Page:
... a vibrantly imaginative narrative of passion, intrigue and literary ambition set in the garish heyday of a theater presided over by a tyrannical Irving and an exquisitely vulgar Ellen Terry, Britain’s answer to Sarah Bernhardt ... opens in Dublin in the winter of 1876, with O’Connor painting that ravishing city with a soft lyricism that Stoker himself might have envied ... Artfully splicing truth with fantasy, O’Connor has a glorious time turning a ramshackle and haunted London playhouse into a primary source for Stoker’s Gothic imaginings ... Throughout this vivid re-creation of one of the most fascinating and neglected episodes in the enticingly murky history of the Gothic novel, the storyteller keeps his reader deliciously in the dark.
... a gorgeously written historical novel about Stoker’s inner life ... I wasn’t prepared to be awed by his prose, which is so good you can taste it ... O’Connor dazzles ... O’Connor’s virtuosity more quietly reveals itself in his descriptions ... Joseph O’Connor’s magnificent novel does even more than fly, it soars.
Subtly drawn and intensely affecting, this portrayal of accidental friendship, enduring love, frustrated ambition and, dare we say it, the alchemy of acting, recalls, in its effortless grace, those 19th-century novels that made readers of us all. And Mr. O’Connor’s main characters—Stoker, Irving and the beloved actress Ellen Terry—are so forcefully brought to life that when, close to tears, you reach this drama’s final page, you will return to the beginning just to remain in their company ... a wonderfully variegated yet seamless narrative that takes us not only onto the Lyceum’s stage (Mr. O’Connor’s evocations here are splendid) but also into the consciousnesses of Stoker, Irving and, most beguilingly, Terry, whose voice, in an imagined phonographic recording, is clearest of all.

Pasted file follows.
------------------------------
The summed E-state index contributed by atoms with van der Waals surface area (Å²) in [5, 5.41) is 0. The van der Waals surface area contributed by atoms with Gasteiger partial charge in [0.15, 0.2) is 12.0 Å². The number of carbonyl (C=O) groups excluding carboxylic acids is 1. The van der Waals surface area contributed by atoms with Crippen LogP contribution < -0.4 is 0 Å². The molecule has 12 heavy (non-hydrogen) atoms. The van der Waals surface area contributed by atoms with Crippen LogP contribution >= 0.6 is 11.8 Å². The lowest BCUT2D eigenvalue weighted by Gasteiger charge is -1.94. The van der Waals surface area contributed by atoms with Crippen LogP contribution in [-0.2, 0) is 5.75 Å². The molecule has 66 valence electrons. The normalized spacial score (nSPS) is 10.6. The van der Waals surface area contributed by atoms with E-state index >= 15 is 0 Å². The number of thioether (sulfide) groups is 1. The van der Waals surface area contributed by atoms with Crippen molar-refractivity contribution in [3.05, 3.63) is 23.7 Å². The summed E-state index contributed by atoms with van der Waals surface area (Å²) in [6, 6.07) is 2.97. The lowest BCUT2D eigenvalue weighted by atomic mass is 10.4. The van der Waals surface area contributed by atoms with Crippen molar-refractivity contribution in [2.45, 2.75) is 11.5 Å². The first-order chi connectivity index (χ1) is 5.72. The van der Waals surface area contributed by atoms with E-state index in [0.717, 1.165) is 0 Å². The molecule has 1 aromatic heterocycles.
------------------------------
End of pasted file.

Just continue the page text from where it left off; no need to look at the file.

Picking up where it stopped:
Joseph O’Connor’s enthralling latest novel, Shadowplay, brings to teeming life the London of the late Victorian and Edwardian eras ... a complex, fascinating triangular relationship between Stoker, Irving and Terry ... O’Connor stalks the emergence of Stoker’s one masterpiece just as meticulously as the Ripper does any of his victims ... Shadowplay climaxes memorably ... As O’Connor brilliantly shows, Stoker turns his immigrant status in London, his Irish otherness, to creative account in the writing of Dracula. This 19th-century novel also has a good deal to say about uncertain relations between Ireland and England.
Joseph O’Connor’s dazzling new novel puts Victorian theatre in the limelight. Resurrecting it in all its colourful wizardry, he places three figures centre stage ... Shadowplay is alive with Stoker’s ambivalent feelings towards the man he finds mesmerically compelling as an actor but resents as an exploiter draining his energies ... O’Connor, whose writing teems with brilliantly animated lists of everything from members of a rowdy London audience to catastrophes during the Lyceum company’s 72-city tour of America, controls it all with superb flair. The panache and subtlety of his prose perfectly match the gusto and creative finesse of the High Victorian world his novel wonderfully evokes.
O’Connor presents his rollicking tale in the form of diaries, memoirs, letters to mother, transcripts of early phonograph recordings, newspaper articles and patchy translations of scribbled notes in coded Pitman shorthand. This indigestible, although authentic, literary Victoriana is made even lumpier by the florid prose-voice of Stoker, who embellishes his every sentence with as many flowery curlicues as William Morris wallpaper. Beneath the chintzy surface material, however, is an affecting depiction of artistic and social emancipation ... O’Connor’s well-researched theatrical caper offers total immersion in a forgotten London that is nonetheless only just out of reach, and all the more romantic for it. Swallow his stylistic shenanigans and be nourished by a colourful tale of secret love and public performance.
This is a novel you have to take on its own terms—and the rewards for doing so are considerable. Much of it is beautifully written. O’Connor creates a vivid and vigorous world of his own. He makes us believe in his own versions of Henry Irving, Ellen Terry and Bram Stoker, and he makes us care what happens to them. Who needs facts when fiction like this is on offer?
In description, Shadowplay sounds like it's all about plot but, in reality, it's all about sentences so lush you could wrap them around you like a cloak ... lacks narrative momentum because O'Connor is more interested in crafting passages.